Have you ever been listening to a sermon or audio book in the car, and the speaker started to talk really quietly, so you turned the volume up, only to be blown away in the next passage: “and Moses’ anger waxed hot, and he cast the tables out of his hands, and brake them beneath the mount”
Audio segments that are way too loud or way too quiet can be really obnoxious. It’s distracting and confusing to the listener, and in all cases detracts from the content.
Today we’re going to talk about two ways to address audio that is too loud or too quiet: Compression and Normalization.
Typically, when you are working with audio, when the input is very quiet, like when the speaker is whispering, the output is very quiet, and when the input is very loud, like when the speaker is shouting, the output is very loud as well.
The distance between the loudest sound and the quietest sound is called the dynamic range.
Audio compression works by taking those very loud input parts, and making them not-quite-as-loud in the output, thus compressing the dynamic range of the audio.
If you looked at an audio waveform, you’d see that the output waveform has those highest parts compressed by bringing them lower.
By bringing those loud parts down, we can then make the difference between the loud parts and the quiet parts smaller, so the listener doesn’t have to adjust the volume when listening because they’re not being blown away.
If you’re using common audio editing software like Adobe Audition or Audacity, there are 5 main settings that you’ll see when compressing audio:
First is the threshold. The threshold is how loud the input must be before the compressor kicks in at all. If you put the threshold very low, at say -35db, you’ll be compressing nearly all the input to some degree. If you put it rather high, at say -6db, you’ll only be touching the parts to the audio that are quiet loud to begin with. You’ll need to listen to your source material to find the best threshold, but for sermons using something like -24db is a good place to start.
Next is the noise floor. The noise floor tells the compressor what to completely ignore. By setting a noise floor you avoid sounds below that level from being amplified in any way. You’ll often know that the noise floor is too low if you start hearing loud hissing during pauses.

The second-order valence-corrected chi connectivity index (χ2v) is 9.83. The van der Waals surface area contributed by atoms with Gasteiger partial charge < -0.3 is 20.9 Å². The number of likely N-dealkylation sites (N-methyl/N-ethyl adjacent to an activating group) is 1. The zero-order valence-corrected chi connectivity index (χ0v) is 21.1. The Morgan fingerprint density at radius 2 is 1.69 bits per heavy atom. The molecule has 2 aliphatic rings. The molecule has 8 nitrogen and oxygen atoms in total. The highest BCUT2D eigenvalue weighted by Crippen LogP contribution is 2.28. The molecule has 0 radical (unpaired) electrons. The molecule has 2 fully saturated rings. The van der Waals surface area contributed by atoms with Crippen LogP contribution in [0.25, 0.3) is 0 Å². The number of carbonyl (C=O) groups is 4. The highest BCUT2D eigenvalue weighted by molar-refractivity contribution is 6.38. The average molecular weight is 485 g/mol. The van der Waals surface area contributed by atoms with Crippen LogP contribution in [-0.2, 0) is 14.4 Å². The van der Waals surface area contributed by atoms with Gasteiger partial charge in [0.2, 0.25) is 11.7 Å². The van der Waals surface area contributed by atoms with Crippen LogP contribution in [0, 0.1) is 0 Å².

Third, and most important, is the compression ratio. The compression ratio determines just how compressed the audio is. A ratio of 3:1 means that if the audio input triples, the output will only going up one step. A ratio of 5:1 means that the input will have to quintuple before the output goes up one step. For spoken audio a ratio of 3:1 is usually pretty good, though you can adjust this if you think you’re getting better results at a different ratio.
Attack time, our forth parameter, is the amount of time a sound has to be loud before the compressor will kick in. If you set this very fast it will be very obvious to the listener that you’re compressing the audio (awkwardly so), but if you leave it too long then the listener can still get blasted with sudden shouts. Start with about 0.3s and adjust from there.
Decay time, our last parameter, is the amount of time the sound must be quiet again before the compressor kicks out. If this is too short you’ll start to hear staccato-like hissing as the background comes back. If you leave it too long you’ll miss words that are quiet immediately following loud ones. Start with about 0.8s and go from there.
There are a few other things you might run into as you’re working with audio compression. One is often called something like “Make up gain after compressing” or “normalize after compressing.” Now, after compressing those loud parts, the highest peaks of the audio will be quieter than they used to be. What this setting does is bring up all of the audio so that it’s a bit louder overall. But it doesn’t change the compression, which has narrowed the range from the quietest sounds to the loudest sounds. To provide your listeners with a consistent experience from your audio, I highly recommend you enable this, or manually normalize your audio after compressing.
Another setting you might see is “compress based on peaks.” Now, I’m not going to get into the difference between peak and RMS values right now, but for most applications you’re not going to want to compress based on peaks.
Whether you choose to normalize to 0db, -1db or -3db, just be consistent with your option from recording to recording.
One of the great things about Sermons.io is that we do all of this compression and normalization for you automatically. You just upload your recording and we take it from there.
If you have any other tips for compression or normalization please share them in the comments.
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